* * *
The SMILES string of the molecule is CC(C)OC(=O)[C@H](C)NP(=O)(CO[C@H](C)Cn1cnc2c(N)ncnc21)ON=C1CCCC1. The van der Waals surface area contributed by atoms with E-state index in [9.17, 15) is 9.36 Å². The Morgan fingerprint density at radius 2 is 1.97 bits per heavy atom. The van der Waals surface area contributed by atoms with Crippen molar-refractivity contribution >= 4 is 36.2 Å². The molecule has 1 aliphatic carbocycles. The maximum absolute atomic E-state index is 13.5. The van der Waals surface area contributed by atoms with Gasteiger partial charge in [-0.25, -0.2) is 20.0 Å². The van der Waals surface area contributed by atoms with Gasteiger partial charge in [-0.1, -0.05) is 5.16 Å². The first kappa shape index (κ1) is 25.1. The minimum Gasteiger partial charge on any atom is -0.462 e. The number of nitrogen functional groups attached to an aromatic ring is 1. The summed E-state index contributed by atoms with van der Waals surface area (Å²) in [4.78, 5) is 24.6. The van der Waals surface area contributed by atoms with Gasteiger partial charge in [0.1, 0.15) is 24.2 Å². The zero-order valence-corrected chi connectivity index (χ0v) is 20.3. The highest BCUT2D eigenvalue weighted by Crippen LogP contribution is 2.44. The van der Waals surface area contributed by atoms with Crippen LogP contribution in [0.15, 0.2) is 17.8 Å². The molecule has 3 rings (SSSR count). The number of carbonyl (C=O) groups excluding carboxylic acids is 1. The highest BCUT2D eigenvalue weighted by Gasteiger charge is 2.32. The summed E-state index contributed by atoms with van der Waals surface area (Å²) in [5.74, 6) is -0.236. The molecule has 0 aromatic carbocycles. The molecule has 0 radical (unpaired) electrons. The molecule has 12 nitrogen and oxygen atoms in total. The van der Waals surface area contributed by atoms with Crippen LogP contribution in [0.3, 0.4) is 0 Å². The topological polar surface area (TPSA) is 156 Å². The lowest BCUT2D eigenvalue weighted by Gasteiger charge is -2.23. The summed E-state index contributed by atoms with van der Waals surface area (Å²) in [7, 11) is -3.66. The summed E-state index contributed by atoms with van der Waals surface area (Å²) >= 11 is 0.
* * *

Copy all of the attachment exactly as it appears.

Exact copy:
The SMILES string of the molecule is CC(C)OC(=O)[C@H](C)NP(=O)(CO[C@H](C)Cn1cnc2c(N)ncnc21)ON=C1CCCC1. The van der Waals surface area contributed by atoms with E-state index in [9.17, 15) is 9.36 Å². The Morgan fingerprint density at radius 2 is 1.97 bits per heavy atom. The van der Waals surface area contributed by atoms with Crippen molar-refractivity contribution >= 4 is 36.2 Å². The molecule has 1 aliphatic carbocycles. The maximum absolute atomic E-state index is 13.5. The van der Waals surface area contributed by atoms with Gasteiger partial charge in [-0.25, -0.2) is 20.0 Å². The van der Waals surface area contributed by atoms with Gasteiger partial charge in [-0.1, -0.05) is 5.16 Å². The first kappa shape index (κ1) is 25.1. The minimum Gasteiger partial charge on any atom is -0.462 e. The number of nitrogen functional groups attached to an aromatic ring is 1. The summed E-state index contributed by atoms with van der Waals surface area (Å²) in [4.78, 5) is 24.6. The van der Waals surface area contributed by atoms with Gasteiger partial charge in [0.1, 0.15) is 24.2 Å². The zero-order valence-corrected chi connectivity index (χ0v) is 20.3. The highest BCUT2D eigenvalue weighted by Crippen LogP contribution is 2.44. The van der Waals surface area contributed by atoms with Crippen LogP contribution in [0.15, 0.2) is 17.8 Å². The molecule has 3 rings (SSSR count). The number of carbonyl (C=O) groups excluding carboxylic acids is 1. The highest BCUT2D eigenvalue weighted by Gasteiger charge is 2.32. The summed E-state index contributed by atoms with van der Waals surface area (Å²) in [5.74, 6) is -0.236. The molecule has 0 aromatic carbocycles. The molecule has 0 radical (unpaired) electrons. The molecule has 12 nitrogen and oxygen atoms in total. The van der Waals surface area contributed by atoms with Crippen LogP contribution in [0.3, 0.4) is 0 Å². The topological polar surface area (TPSA) is 156 Å². The lowest BCUT2D eigenvalue weighted by Gasteiger charge is -2.23. The summed E-state index contributed by atoms with van der Waals surface area (Å²) in [7, 11) is -3.66. The summed E-state index contributed by atoms with van der Waals surface area (Å²) >= 11 is 0.